Moose grazing in willows near the top of Marshall Pass, elevation 10,842 feet.

Sunset from inside my tent atop Marshall Pass right on the Continental Divide.

The next morning I drop 17 miles down Marshall Pass Road for breakfast at the Tomichi Creek Trading Post in Sargents. There I meet a fun family of four, each riding an enduro motorcycle on a back road, cross-country trip of their own. One asks about the motor on my bike. "It's a two stroke," I reply, paraphrasing a favorite line of Paul's, "left and right." They laugh and power off. I top off supplies, as I'm unlikely to find anything before Del Norte, about 110 miles away.

Riding into late afternoon, I indulge a fleeting thought of climbing Cochetopa Pass to the highly regarded USFS Luders Creek campground for the night. But then I spot an older couple on a hillside searching the ground for something. Politely declining my offer of help, they explain they are hunting for a particular type of volcanic rock unique to this area. Every year, they drive from Louisiana to southwestern Colorado just for this. Passionate rock hounds, indeed. 

Dispersed campsite along Upper Dome Reservoir.

Climbing toward Cochetopa Pass, elevation 10,067 feet.

After showing me some of their treasured finds, Barbara and Dave offer me water while asking about my journey. Excited to hear that I'm riding the Great Divide Mountain Bike Route, they say that they picked up their son at Antelope Wells when he finished it a few years ago. As our conversation broadens and deepens, I realize that Luders Creek campground isn't happening tonight. That's alright. Meeting interesting people makes this ride special. After a time, I soft pedal a few more miles to Upper Dome Reservoir to disperse camp.

Even though it's a much lower elevation than last night atop Marshall Pass, the morning brings 28 degrees with frost on everything. Hot coffee helps, but the climb up Cochetopa Pass still requires several layers of extra clothes to stay warm. Not surprisingly, the cold doesn't last much past the first pass. By the time I climb and descend Carnero Pass, some hours later, it's 95 degrees and windy. Late afternoon, I'm one whipped puppy dog hoping to find a cold Coke at that store in La Garita.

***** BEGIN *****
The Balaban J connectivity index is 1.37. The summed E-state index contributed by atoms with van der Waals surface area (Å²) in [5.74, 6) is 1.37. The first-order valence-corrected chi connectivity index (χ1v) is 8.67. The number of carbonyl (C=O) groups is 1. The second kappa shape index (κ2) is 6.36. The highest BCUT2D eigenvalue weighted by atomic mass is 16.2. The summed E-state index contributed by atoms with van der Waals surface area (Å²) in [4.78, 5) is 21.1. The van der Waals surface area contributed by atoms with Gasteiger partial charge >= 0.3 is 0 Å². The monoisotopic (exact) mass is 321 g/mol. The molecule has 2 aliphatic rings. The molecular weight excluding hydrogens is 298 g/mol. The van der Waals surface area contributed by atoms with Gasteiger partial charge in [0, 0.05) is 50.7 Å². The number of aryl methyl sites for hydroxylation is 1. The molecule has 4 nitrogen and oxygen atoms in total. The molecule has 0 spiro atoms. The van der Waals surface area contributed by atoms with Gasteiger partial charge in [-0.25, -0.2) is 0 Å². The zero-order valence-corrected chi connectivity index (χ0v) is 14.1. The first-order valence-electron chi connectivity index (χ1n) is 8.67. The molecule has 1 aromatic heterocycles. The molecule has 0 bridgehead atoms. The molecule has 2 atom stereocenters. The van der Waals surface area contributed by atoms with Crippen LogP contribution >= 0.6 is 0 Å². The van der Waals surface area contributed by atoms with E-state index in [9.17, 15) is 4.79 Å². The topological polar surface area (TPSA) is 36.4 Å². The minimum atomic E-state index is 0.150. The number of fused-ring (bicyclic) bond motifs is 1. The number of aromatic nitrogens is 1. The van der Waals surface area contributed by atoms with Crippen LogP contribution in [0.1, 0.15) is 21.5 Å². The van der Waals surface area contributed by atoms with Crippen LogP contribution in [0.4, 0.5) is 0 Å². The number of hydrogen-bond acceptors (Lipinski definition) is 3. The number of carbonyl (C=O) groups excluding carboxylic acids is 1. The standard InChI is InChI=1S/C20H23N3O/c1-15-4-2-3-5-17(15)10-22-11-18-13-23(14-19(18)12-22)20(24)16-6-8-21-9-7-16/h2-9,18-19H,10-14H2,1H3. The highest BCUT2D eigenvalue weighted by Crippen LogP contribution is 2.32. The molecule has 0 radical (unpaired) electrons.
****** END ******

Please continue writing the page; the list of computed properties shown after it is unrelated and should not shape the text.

Climbing toward Carnero Pass, elevation 10,166 feet.

Ready for some downhill after cresting two passes today.

Oh, Yayh! The La Garita Cash Store is open! Inside I find mostly empty shelves with very little food, other than chips, candy bars, and some canned goods. In a corner sits a small refrigerator with a few cans of soda pop and energy drinks. At the counter are a couple of containers of hard ice cream. That's basically it. However, for this cyclist, on this day, this store promises a feast.

I ride here hoping for a cold Coke, but now I'm really ready to stop for the night. I ask the teenaged store clerk whether anyone in town rents a cabin, or a room, or a tent site. She says, "No, but you can camp in our side yard and use our bathroom, which has a shower. No charge. Our cafe closed at 2, but opens at 7 for breakfast."

Are you kidding? A place to pitch a tent, with access to water, a bathroom and a shower? Right here? That would be great. I'll find something here to eat now. And I'll definitely be back at 7 for breakfast!

My campsite alongside the La Garita Cash Store.

Early morning cattle drive, right across the road from my tent site by the La Garita Cash Store.

I inhale a couple of cans of soda pop and a hand-scooped ice cream cone while checking out the rest of the store to try to piece together dinner. There's something that will work. A big can of Bush's Best Baked Beans and a bag of Fritos. Score!

I enjoy that luxurious meal on the front porch of the store, soaking in the moment, and the day. Interesting people traveling remote roads, with more Trail Magic and yet another Trail Angel. This trip is amazing.

Rocky Mountain Way (live at Santa Monica Civic Auditorium), Joe Walsh (1976)